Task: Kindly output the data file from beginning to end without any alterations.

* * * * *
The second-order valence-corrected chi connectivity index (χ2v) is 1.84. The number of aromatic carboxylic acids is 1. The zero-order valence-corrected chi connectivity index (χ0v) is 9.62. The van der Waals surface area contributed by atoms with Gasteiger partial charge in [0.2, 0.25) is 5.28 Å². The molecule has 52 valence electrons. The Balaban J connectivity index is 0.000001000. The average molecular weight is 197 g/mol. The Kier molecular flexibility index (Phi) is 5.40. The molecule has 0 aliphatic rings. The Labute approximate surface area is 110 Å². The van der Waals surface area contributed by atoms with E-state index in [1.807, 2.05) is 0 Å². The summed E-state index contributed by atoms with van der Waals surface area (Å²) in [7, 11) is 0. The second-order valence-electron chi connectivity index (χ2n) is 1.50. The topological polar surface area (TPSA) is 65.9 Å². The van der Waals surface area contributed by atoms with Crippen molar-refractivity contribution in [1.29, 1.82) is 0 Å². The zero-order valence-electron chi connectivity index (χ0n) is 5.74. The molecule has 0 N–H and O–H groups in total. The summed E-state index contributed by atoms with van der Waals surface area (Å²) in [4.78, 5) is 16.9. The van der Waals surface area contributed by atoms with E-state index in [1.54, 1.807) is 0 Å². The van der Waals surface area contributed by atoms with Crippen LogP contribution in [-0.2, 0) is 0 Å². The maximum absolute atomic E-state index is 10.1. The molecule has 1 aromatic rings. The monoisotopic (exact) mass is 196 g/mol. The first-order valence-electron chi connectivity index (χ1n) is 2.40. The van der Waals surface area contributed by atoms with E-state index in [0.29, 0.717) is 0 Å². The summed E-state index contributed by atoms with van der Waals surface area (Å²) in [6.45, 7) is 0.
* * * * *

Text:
The second-order valence-corrected chi connectivity index (χ2v) is 1.84. The number of aromatic carboxylic acids is 1. The zero-order valence-corrected chi connectivity index (χ0v) is 9.62. The van der Waals surface area contributed by atoms with Gasteiger partial charge in [0.2, 0.25) is 5.28 Å². The molecule has 52 valence electrons. The Balaban J connectivity index is 0.000001000. The average molecular weight is 197 g/mol. The Kier molecular flexibility index (Phi) is 5.40. The molecule has 0 aliphatic rings. The Labute approximate surface area is 110 Å². The van der Waals surface area contributed by atoms with E-state index in [1.807, 2.05) is 0 Å². The summed E-state index contributed by atoms with van der Waals surface area (Å²) in [7, 11) is 0. The second-order valence-electron chi connectivity index (χ2n) is 1.50. The topological polar surface area (TPSA) is 65.9 Å². The van der Waals surface area contributed by atoms with Crippen molar-refractivity contribution in [1.29, 1.82) is 0 Å². The zero-order valence-electron chi connectivity index (χ0n) is 5.74. The molecule has 0 N–H and O–H groups in total. The summed E-state index contributed by atoms with van der Waals surface area (Å²) in [4.78, 5) is 16.9. The van der Waals surface area contributed by atoms with E-state index in [1.54, 1.807) is 0 Å². The van der Waals surface area contributed by atoms with Crippen LogP contribution in [-0.2, 0) is 0 Å². The maximum absolute atomic E-state index is 10.1. The molecule has 1 aromatic rings. The monoisotopic (exact) mass is 196 g/mol. The first-order valence-electron chi connectivity index (χ1n) is 2.40. The van der Waals surface area contributed by atoms with E-state index in [0.29, 0.717) is 0 Å². The summed E-state index contributed by atoms with van der Waals surface area (Å²) in [6.45, 7) is 0.